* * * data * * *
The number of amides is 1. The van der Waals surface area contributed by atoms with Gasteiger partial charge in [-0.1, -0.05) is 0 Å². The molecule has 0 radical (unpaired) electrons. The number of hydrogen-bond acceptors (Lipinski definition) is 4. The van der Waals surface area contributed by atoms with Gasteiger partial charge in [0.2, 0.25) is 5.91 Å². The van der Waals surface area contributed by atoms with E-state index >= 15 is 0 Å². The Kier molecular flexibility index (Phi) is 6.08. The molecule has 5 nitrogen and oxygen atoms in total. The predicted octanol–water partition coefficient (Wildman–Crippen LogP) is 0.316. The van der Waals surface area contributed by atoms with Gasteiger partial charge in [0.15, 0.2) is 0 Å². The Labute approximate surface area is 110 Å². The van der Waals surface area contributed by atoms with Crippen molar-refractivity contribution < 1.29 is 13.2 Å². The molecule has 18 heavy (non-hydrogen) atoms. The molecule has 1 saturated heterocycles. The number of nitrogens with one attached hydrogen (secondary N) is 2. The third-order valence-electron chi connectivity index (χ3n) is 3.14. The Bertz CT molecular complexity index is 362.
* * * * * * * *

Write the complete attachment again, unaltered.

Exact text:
The number of amides is 1. The van der Waals surface area contributed by atoms with Gasteiger partial charge in [-0.1, -0.05) is 0 Å². The molecule has 0 radical (unpaired) electrons. The number of hydrogen-bond acceptors (Lipinski definition) is 4. The van der Waals surface area contributed by atoms with Gasteiger partial charge in [0.2, 0.25) is 5.91 Å². The van der Waals surface area contributed by atoms with E-state index >= 15 is 0 Å². The Kier molecular flexibility index (Phi) is 6.08. The molecule has 5 nitrogen and oxygen atoms in total. The predicted octanol–water partition coefficient (Wildman–Crippen LogP) is 0.316. The van der Waals surface area contributed by atoms with Gasteiger partial charge in [0.15, 0.2) is 0 Å². The Labute approximate surface area is 110 Å². The van der Waals surface area contributed by atoms with Crippen molar-refractivity contribution < 1.29 is 13.2 Å². The molecule has 18 heavy (non-hydrogen) atoms. The molecule has 1 saturated heterocycles. The number of nitrogens with one attached hydrogen (secondary N) is 2. The third-order valence-electron chi connectivity index (χ3n) is 3.14. The Bertz CT molecular complexity index is 362.